Along with health, the other major socially disruptive factor is the education system, poorly funded, lacking basic necessities of teaching (by my standards anyway), and with teachers that are more than likely both poorly qualified and under the manipulative control of the Shin Bet, the Israeli security system. The use of the Shin Bet is validated as “security considerations” by Education Minister Limor Livnar. In spite of all this, many Palestinians have succeeded in achieving much more than the Israelis ever allowed for them, or ever believed in their own brainwashed way that the Palestinians were capable of achieving. On the other hand, the ‘education’ system is slowly destroying the culture, the remembered villages and lands of the elders being lost to the memories of the younger generation, with the result for the author that “it saddens me and leaves a vague bitter taste of defeat and guilt.”

Racism is encountered throughout the tales, as one would expect from a system of apartheid that desires the elimination in one way or another of the ‘other’. Kanaaneh’s stories remind me of similar events recorded from the American history of racism against African-Americans: the “fake humanitarianism” of those in control, the “assumption that Arab labor is worthless and intrinsically defective”, a position sarcastically adopted by the Palestinian workers themselves; the many laws that create a Byzantine labyrinth of rules, regulations, and agencies making an opaque wall to Palestinian endeavours; and the strange ‘pat-downs’ by Israeli security that “under normal circumstances…would be grounds for bringing charges…of sexual molestation, because the touching was quite uninhibited and the stroking extensive and repetitive.” The latter serves as a reminder of conditions at Guantanamo and Abu Ghraib, centres of American interrogation and torture.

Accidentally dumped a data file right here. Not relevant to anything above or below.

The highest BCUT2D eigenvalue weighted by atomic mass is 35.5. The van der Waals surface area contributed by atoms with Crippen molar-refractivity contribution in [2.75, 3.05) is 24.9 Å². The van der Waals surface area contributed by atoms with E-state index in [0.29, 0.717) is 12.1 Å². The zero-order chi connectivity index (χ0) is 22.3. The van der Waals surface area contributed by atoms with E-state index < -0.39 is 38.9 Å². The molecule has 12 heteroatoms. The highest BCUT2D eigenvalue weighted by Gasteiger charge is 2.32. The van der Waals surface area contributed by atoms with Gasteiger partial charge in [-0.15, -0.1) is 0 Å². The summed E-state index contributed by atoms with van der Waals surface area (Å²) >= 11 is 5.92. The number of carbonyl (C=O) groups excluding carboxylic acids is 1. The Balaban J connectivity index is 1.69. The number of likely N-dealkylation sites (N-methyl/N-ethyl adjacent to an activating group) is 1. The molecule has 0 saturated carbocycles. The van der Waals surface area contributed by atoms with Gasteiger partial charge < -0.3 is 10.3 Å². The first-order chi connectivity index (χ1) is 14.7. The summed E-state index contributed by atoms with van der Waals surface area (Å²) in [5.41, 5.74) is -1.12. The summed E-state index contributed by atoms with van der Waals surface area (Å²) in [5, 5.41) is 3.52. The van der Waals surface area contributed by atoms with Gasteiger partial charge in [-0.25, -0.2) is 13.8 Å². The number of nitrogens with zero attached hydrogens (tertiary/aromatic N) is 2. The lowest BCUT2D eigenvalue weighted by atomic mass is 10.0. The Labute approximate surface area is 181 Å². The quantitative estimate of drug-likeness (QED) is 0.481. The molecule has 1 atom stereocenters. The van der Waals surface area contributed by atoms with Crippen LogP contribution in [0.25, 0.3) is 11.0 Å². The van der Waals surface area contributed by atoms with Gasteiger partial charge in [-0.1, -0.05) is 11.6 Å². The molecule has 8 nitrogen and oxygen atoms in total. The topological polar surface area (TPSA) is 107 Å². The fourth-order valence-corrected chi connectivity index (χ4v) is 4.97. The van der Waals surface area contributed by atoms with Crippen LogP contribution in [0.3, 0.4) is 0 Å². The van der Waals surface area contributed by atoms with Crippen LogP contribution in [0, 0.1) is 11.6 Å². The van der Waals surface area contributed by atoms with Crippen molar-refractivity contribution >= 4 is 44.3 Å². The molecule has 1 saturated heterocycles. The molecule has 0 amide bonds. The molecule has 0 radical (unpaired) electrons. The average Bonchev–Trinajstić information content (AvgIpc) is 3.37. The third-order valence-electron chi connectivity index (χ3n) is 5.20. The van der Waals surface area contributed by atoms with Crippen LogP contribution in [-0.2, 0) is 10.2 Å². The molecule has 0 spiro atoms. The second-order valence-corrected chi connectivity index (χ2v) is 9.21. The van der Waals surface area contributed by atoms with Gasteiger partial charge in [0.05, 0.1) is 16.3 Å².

Jonathon Cook’s introduction to all these tales of misery provides a strong clear précis of political-military events summarizing the Israeli position on land and population. Himself the author of an excellent work on Palestine (“Blood and Religion – the Unmasking of the Jewish and Democratic State.” Pluto Books, 2006), Cook discusses the nature of the “democratic” part of the Israeli declaration of a “Jewish and democratic state.” The various anecdotes and stories within “A Doctor in Galilee” overwhelmingly indicate that Israel is anything but democratic, and tends in the opposite direction, as a racist, genocidal, and apartheid state.

This is an excellent story for everyone, citizen or politician, a great start for those beginning to examine the problems within Palestine, and for those who consider themselves experts in the field. Kanaaneh strengthens and explores the dimension of family, friends, village and genealogy that are as much a part of the story of Palestine as the wars and political rhetoric. His final note is of hope, of the roots of the ancient olive tree that “can prove my belonging to this piece of the earth’s crust…that I inherited from my father, who inherited it from his father, who….”

Jim Miles is a Canadian educator and a regular contributor/columnist of opinion pieces and book reviews for The Palestine Chronicle. Miles’ work is also presented globally through other alternative websites and news publications.